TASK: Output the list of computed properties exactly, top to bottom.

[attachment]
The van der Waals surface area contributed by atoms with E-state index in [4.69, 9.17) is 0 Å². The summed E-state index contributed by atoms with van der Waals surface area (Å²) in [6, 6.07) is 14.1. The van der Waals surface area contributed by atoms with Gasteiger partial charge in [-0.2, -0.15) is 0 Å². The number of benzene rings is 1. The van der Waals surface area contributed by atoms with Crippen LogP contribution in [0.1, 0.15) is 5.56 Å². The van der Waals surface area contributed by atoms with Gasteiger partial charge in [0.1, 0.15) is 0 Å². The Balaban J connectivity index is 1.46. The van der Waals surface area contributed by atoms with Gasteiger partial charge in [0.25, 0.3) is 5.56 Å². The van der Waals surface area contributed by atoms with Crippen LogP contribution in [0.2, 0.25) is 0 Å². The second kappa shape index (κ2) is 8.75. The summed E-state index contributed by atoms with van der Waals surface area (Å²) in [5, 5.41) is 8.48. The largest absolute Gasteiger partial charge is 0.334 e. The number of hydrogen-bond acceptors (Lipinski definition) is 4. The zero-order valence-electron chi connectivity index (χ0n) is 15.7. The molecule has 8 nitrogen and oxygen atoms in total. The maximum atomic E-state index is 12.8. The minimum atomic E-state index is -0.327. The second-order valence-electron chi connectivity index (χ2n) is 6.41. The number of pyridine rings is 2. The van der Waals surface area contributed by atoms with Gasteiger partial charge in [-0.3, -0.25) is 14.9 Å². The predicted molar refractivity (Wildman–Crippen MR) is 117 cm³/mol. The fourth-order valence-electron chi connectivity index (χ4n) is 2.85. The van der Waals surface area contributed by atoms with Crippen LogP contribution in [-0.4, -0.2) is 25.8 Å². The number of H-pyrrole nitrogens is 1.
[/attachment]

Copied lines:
The van der Waals surface area contributed by atoms with E-state index in [4.69, 9.17) is 0 Å². The summed E-state index contributed by atoms with van der Waals surface area (Å²) in [6, 6.07) is 14.1. The van der Waals surface area contributed by atoms with Gasteiger partial charge in [-0.2, -0.15) is 0 Å². The number of benzene rings is 1. The van der Waals surface area contributed by atoms with Crippen LogP contribution in [0.1, 0.15) is 5.56 Å². The van der Waals surface area contributed by atoms with Gasteiger partial charge in [0.1, 0.15) is 0 Å². The Balaban J connectivity index is 1.46. The van der Waals surface area contributed by atoms with Gasteiger partial charge in [0.25, 0.3) is 5.56 Å². The van der Waals surface area contributed by atoms with Crippen LogP contribution in [0.2, 0.25) is 0 Å². The second kappa shape index (κ2) is 8.75. The summed E-state index contributed by atoms with van der Waals surface area (Å²) in [5, 5.41) is 8.48. The largest absolute Gasteiger partial charge is 0.334 e. The number of hydrogen-bond acceptors (Lipinski definition) is 4. The zero-order valence-electron chi connectivity index (χ0n) is 15.7. The molecule has 8 nitrogen and oxygen atoms in total. The maximum atomic E-state index is 12.8. The minimum atomic E-state index is -0.327. The second-order valence-electron chi connectivity index (χ2n) is 6.41. The number of pyridine rings is 2. The van der Waals surface area contributed by atoms with Gasteiger partial charge in [-0.3, -0.25) is 14.9 Å². The predicted molar refractivity (Wildman–Crippen MR) is 117 cm³/mol. The fourth-order valence-electron chi connectivity index (χ4n) is 2.85. The van der Waals surface area contributed by atoms with Crippen LogP contribution in [-0.4, -0.2) is 25.8 Å². The number of H-pyrrole nitrogens is 1.